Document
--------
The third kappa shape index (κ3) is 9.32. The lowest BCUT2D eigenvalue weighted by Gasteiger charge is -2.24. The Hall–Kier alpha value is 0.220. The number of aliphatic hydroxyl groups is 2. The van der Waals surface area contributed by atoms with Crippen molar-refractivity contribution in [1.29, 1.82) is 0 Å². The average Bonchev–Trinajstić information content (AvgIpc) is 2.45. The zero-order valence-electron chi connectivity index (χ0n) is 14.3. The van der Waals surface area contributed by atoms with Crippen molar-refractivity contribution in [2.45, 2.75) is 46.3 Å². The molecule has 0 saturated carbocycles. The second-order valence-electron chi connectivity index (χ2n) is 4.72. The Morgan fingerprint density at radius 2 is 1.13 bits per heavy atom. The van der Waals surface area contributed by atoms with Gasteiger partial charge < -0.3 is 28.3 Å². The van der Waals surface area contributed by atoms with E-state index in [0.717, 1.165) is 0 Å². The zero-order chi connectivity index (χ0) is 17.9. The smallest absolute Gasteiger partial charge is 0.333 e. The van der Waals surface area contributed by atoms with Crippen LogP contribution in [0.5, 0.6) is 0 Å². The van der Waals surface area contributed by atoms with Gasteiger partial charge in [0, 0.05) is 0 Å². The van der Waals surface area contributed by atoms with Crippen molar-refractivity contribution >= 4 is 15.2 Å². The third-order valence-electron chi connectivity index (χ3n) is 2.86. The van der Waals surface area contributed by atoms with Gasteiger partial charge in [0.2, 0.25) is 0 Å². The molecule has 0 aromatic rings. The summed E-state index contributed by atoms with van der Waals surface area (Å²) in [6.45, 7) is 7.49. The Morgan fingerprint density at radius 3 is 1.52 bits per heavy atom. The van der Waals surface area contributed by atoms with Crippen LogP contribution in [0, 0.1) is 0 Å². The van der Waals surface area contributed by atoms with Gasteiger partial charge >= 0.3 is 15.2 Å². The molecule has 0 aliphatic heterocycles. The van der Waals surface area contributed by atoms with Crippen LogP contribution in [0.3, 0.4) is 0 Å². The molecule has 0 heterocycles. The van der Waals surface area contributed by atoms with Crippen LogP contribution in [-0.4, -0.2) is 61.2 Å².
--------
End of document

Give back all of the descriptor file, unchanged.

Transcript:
The third kappa shape index (κ3) is 9.32. The lowest BCUT2D eigenvalue weighted by Gasteiger charge is -2.24. The Hall–Kier alpha value is 0.220. The number of aliphatic hydroxyl groups is 2. The van der Waals surface area contributed by atoms with Crippen molar-refractivity contribution in [1.29, 1.82) is 0 Å². The average Bonchev–Trinajstić information content (AvgIpc) is 2.45. The zero-order valence-electron chi connectivity index (χ0n) is 14.3. The van der Waals surface area contributed by atoms with Crippen molar-refractivity contribution in [2.45, 2.75) is 46.3 Å². The molecule has 0 saturated carbocycles. The second-order valence-electron chi connectivity index (χ2n) is 4.72. The Morgan fingerprint density at radius 2 is 1.13 bits per heavy atom. The van der Waals surface area contributed by atoms with Gasteiger partial charge < -0.3 is 28.3 Å². The van der Waals surface area contributed by atoms with E-state index in [0.717, 1.165) is 0 Å². The zero-order chi connectivity index (χ0) is 17.9. The smallest absolute Gasteiger partial charge is 0.333 e. The van der Waals surface area contributed by atoms with Crippen LogP contribution in [0.5, 0.6) is 0 Å². The van der Waals surface area contributed by atoms with Gasteiger partial charge in [0, 0.05) is 0 Å². The van der Waals surface area contributed by atoms with Crippen molar-refractivity contribution >= 4 is 15.2 Å². The third-order valence-electron chi connectivity index (χ3n) is 2.86. The van der Waals surface area contributed by atoms with Gasteiger partial charge in [0.2, 0.25) is 0 Å². The molecule has 0 aromatic rings. The summed E-state index contributed by atoms with van der Waals surface area (Å²) in [6.45, 7) is 7.49. The Morgan fingerprint density at radius 3 is 1.52 bits per heavy atom. The van der Waals surface area contributed by atoms with Crippen LogP contribution in [0, 0.1) is 0 Å². The van der Waals surface area contributed by atoms with Gasteiger partial charge >= 0.3 is 15.2 Å². The molecule has 0 aliphatic heterocycles. The van der Waals surface area contributed by atoms with Crippen LogP contribution in [0.3, 0.4) is 0 Å². The molecule has 0 heterocycles. The van der Waals surface area contributed by atoms with Crippen LogP contribution in [-0.4, -0.2) is 61.2 Å².